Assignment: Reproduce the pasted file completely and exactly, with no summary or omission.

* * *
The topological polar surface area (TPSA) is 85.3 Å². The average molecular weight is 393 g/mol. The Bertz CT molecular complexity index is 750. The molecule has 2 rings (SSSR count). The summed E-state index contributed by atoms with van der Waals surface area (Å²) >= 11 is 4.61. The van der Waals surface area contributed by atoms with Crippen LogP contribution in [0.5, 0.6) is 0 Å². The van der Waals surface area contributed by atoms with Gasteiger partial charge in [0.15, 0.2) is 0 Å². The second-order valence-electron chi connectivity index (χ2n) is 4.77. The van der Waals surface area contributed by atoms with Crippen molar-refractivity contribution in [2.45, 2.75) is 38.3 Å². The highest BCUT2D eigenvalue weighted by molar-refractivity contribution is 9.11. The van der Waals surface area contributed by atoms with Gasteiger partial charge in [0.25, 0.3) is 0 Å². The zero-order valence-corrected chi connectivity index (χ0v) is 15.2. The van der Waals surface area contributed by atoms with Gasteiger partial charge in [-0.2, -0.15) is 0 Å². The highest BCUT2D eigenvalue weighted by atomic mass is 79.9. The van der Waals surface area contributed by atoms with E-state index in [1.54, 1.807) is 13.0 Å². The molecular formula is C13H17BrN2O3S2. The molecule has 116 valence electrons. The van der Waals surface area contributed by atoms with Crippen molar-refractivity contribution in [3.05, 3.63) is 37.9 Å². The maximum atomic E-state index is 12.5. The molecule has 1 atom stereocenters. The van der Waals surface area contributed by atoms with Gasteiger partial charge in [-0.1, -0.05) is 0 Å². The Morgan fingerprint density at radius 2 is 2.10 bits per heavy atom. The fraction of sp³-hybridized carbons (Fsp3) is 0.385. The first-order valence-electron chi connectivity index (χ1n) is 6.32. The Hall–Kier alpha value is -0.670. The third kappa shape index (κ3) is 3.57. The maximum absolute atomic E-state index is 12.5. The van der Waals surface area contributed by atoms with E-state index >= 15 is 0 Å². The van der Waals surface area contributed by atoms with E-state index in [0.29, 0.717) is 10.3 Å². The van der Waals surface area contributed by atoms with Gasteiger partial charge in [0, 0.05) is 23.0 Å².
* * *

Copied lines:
The topological polar surface area (TPSA) is 85.3 Å². The average molecular weight is 393 g/mol. The Bertz CT molecular complexity index is 750. The molecule has 2 rings (SSSR count). The summed E-state index contributed by atoms with van der Waals surface area (Å²) >= 11 is 4.61. The van der Waals surface area contributed by atoms with Crippen LogP contribution in [0.5, 0.6) is 0 Å². The van der Waals surface area contributed by atoms with Gasteiger partial charge in [0.15, 0.2) is 0 Å². The second-order valence-electron chi connectivity index (χ2n) is 4.77. The van der Waals surface area contributed by atoms with Crippen molar-refractivity contribution in [2.45, 2.75) is 38.3 Å². The highest BCUT2D eigenvalue weighted by molar-refractivity contribution is 9.11. The van der Waals surface area contributed by atoms with Gasteiger partial charge in [0.25, 0.3) is 0 Å². The zero-order valence-corrected chi connectivity index (χ0v) is 15.2. The van der Waals surface area contributed by atoms with Gasteiger partial charge in [-0.2, -0.15) is 0 Å². The highest BCUT2D eigenvalue weighted by atomic mass is 79.9. The van der Waals surface area contributed by atoms with E-state index in [1.54, 1.807) is 13.0 Å². The molecular formula is C13H17BrN2O3S2. The molecule has 116 valence electrons. The van der Waals surface area contributed by atoms with Crippen molar-refractivity contribution in [3.05, 3.63) is 37.9 Å². The maximum atomic E-state index is 12.5. The molecule has 1 atom stereocenters. The van der Waals surface area contributed by atoms with Gasteiger partial charge in [-0.1, -0.05) is 0 Å². The Morgan fingerprint density at radius 2 is 2.10 bits per heavy atom. The fraction of sp³-hybridized carbons (Fsp3) is 0.385. The first-order valence-electron chi connectivity index (χ1n) is 6.32. The Hall–Kier alpha value is -0.670. The third kappa shape index (κ3) is 3.57. The maximum absolute atomic E-state index is 12.5. The van der Waals surface area contributed by atoms with E-state index >= 15 is 0 Å². The van der Waals surface area contributed by atoms with E-state index in [0.29, 0.717) is 10.3 Å². The van der Waals surface area contributed by atoms with Gasteiger partial charge in [0, 0.05) is 23.0 Å².